oopsu812 wrote:Yeah, not sure how one "earns the right to be an asshole".
"im 22 year old from a broken home who grew up on the streets...
i tend to get defensive when privileged people try to talk down to me....they should just be glad im not slamming them on there heads" -uhwrestler
The whole thread was embarrassing because it started with him shitting on how south asians pride themselves, when he is south asian ..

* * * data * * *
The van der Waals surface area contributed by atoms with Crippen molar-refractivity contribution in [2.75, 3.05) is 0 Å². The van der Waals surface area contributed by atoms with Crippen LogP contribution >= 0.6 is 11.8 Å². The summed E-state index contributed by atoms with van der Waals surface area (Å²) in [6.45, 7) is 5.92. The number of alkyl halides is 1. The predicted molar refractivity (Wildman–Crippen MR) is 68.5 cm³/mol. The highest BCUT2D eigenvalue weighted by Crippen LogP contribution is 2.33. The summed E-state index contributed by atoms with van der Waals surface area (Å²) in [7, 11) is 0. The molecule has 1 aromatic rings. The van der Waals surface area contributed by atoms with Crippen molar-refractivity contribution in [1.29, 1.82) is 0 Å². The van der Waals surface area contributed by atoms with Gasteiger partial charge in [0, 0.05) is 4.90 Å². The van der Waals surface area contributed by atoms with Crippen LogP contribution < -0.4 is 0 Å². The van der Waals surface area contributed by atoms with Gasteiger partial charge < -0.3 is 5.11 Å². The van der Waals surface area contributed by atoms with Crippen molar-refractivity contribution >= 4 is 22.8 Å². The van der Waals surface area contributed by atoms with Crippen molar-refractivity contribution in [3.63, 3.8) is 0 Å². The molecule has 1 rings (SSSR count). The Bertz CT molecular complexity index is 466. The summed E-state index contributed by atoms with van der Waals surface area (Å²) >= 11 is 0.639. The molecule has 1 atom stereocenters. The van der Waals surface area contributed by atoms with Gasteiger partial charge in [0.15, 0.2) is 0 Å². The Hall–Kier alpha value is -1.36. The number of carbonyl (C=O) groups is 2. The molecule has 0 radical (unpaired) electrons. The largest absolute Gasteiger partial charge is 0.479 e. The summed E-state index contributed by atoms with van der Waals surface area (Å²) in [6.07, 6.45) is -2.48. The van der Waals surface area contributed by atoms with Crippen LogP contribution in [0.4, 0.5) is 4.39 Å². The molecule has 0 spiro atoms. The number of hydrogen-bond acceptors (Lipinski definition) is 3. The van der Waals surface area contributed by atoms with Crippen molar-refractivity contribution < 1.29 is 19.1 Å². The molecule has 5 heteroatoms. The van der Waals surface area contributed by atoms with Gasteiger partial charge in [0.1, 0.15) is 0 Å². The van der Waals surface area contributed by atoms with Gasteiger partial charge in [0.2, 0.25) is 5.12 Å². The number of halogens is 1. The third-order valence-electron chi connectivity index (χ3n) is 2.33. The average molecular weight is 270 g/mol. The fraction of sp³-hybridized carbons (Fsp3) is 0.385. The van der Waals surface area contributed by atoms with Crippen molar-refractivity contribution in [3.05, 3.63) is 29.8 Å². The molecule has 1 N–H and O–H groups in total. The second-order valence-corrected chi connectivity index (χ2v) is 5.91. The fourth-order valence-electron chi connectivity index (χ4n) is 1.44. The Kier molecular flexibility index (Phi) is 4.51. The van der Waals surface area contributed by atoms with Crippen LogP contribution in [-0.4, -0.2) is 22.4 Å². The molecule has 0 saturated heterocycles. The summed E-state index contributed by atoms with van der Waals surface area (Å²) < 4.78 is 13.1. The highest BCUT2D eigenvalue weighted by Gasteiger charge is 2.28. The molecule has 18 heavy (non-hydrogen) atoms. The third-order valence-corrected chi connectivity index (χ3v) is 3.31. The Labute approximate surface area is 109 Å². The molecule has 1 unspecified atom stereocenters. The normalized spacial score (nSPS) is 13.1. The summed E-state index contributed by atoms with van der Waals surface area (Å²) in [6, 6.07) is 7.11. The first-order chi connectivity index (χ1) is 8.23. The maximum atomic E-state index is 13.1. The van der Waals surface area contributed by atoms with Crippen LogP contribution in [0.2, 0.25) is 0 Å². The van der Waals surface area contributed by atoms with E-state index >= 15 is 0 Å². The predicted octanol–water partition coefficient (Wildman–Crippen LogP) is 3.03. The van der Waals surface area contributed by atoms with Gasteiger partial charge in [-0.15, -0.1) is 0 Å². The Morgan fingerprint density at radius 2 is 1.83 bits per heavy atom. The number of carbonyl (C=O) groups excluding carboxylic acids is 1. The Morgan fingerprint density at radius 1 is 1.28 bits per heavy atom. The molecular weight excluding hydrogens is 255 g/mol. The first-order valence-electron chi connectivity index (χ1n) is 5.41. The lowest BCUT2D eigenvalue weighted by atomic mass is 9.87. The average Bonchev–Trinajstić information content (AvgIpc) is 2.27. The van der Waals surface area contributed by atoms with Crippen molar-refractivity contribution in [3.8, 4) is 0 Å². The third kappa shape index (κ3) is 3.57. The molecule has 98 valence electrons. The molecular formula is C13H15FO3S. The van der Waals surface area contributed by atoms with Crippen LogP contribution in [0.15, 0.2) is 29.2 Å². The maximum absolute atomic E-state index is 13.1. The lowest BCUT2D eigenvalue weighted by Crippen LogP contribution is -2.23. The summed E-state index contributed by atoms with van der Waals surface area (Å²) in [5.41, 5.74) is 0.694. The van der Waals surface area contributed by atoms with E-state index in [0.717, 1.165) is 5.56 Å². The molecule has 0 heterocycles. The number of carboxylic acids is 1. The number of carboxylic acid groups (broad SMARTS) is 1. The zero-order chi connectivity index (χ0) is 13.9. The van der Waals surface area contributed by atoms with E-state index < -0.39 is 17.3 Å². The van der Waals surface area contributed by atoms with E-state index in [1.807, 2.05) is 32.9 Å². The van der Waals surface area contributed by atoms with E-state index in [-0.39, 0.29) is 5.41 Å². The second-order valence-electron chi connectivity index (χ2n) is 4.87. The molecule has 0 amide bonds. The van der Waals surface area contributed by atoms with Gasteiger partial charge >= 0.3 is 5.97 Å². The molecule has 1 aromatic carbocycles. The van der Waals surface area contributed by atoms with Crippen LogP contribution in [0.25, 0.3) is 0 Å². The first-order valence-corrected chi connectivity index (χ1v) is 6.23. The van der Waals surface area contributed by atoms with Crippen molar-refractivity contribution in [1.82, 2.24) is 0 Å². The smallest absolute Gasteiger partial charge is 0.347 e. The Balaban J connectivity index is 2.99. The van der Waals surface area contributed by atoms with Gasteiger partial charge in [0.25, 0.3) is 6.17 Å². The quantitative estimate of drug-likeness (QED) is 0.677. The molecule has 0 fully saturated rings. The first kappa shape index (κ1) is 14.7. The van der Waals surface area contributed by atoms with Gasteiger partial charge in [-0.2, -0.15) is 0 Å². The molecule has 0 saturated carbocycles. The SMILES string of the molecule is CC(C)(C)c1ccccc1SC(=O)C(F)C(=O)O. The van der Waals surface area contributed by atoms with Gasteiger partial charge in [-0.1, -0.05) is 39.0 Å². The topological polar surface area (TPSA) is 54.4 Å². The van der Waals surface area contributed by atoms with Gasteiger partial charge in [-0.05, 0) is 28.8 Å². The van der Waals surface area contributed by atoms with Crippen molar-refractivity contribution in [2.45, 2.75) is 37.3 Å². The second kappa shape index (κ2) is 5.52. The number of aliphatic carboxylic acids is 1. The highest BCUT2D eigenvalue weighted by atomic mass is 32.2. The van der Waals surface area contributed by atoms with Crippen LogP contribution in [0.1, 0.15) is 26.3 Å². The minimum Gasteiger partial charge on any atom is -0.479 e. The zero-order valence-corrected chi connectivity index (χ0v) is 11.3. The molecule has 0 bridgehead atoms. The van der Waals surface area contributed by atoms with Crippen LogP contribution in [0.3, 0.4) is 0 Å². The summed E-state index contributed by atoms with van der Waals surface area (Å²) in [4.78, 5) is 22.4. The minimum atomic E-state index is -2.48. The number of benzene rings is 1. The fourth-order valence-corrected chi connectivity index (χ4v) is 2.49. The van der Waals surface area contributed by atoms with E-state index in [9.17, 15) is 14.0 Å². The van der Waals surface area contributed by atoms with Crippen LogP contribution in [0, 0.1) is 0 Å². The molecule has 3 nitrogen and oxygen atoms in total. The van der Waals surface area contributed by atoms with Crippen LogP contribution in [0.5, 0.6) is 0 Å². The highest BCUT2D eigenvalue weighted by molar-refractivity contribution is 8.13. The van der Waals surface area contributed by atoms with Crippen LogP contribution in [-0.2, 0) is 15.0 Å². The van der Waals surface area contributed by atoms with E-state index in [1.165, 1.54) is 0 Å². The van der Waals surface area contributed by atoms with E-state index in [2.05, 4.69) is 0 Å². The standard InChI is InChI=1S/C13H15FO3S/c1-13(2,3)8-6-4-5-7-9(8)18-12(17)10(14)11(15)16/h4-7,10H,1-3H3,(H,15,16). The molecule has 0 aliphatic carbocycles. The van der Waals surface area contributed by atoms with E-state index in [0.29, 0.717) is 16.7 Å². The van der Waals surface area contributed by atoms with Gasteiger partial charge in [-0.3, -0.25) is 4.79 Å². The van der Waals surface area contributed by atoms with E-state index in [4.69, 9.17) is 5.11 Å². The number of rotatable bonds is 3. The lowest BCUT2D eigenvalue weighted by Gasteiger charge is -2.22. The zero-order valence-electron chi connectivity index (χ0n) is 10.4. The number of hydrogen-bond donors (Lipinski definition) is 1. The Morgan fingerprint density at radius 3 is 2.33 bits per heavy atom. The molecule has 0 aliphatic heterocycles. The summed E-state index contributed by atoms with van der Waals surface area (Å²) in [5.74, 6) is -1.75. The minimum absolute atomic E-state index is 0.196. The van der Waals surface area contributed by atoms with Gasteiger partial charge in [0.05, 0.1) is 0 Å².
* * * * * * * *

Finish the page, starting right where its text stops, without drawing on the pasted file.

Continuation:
I grew up on the mean streets of an upper-class area in New Jersey. My friends would make fun of me because my mom would pick me up in her American made SUV rather than a superior German made child wagon. They also laughed at how my father owned a successful contracting business rather than more 'dignified' professional services work. I always loathed my father for his career choices. It was impossible, and I couldn't wait to attend college. Unfortunately, my hopes were misplaced. I enrolled at an Ivy League university, and the teasing became worse than before. Not only did the other kids make fun of my family but the wealthy Long Islanders laughed at me for being from New Jersey, and, in turn, the wealthier Connecticuters made fun of us both. Flash forward to graduation. I begin my job at Deutsche Bank. On the dating scene, I get my heart broken for a new source of ridicule that would become all too familiar - my job. For example, I was on a date with this amazing girl, and we were getting along great until we discussed our jobs. The moment that I was halfway through saying "Deutsche" she slapped my face, threw her glass of wine at me, and stormed off with her Goldman Sachs fleece yelling, "I only date people who work at top tier investment banks!" I knew I needed a change, as it was the fourth time I heard that during a date this month. I decided to enroll in a T14 law school in Washington, DC. While we were always ridiculed and insulted by T10 schools, it all got much worse in early 2017 when the USNRW new rankings were released. I no longer was attending a top school; we were out. My life continued its downward trajectory. I graduated top of my class and managed to swing a job at Skadden, Arps, Slate, Meager & Flom LLP and moved back to the city that had previously spurned me, New York. I returned to the dating scene strong with the swagger of a V5 law firm at my back. I had a handful of dates with law school girls that either wouldn't date below the T3, T6, T10, or, perhaps the only one that bothered me, T13. I also felt a little annoyed when a girl stated that she wouldn't date outside of the reputable New York firms - Cravath or WLRK. What angered me the most was a new type of insidious discrimination, that against corporate attorneys. We were no longer considered interesting, compelling, or attractive dating partners. Instead of being insulted for my inferior credentials, I was now accosted for my life decisions that did not lead me to become a programmer. I continually despise myself and punish myself in my head for not learning to code or developing an app idea I had several years ago. Not only did it hurt my dating life, but someone got rich off my idea, SnapJunk. It's exactly like SnapChat but cuts through the BS and labels it for what it is, an app that encourages you to send photos of your junk to strangers. Remy Jones made billions off the idea. I wish my life was less complicated; I wish I grew up without water or electricity or enough food on the table. Woe is me. I am a cautionary tale of the upper non-elite class in America.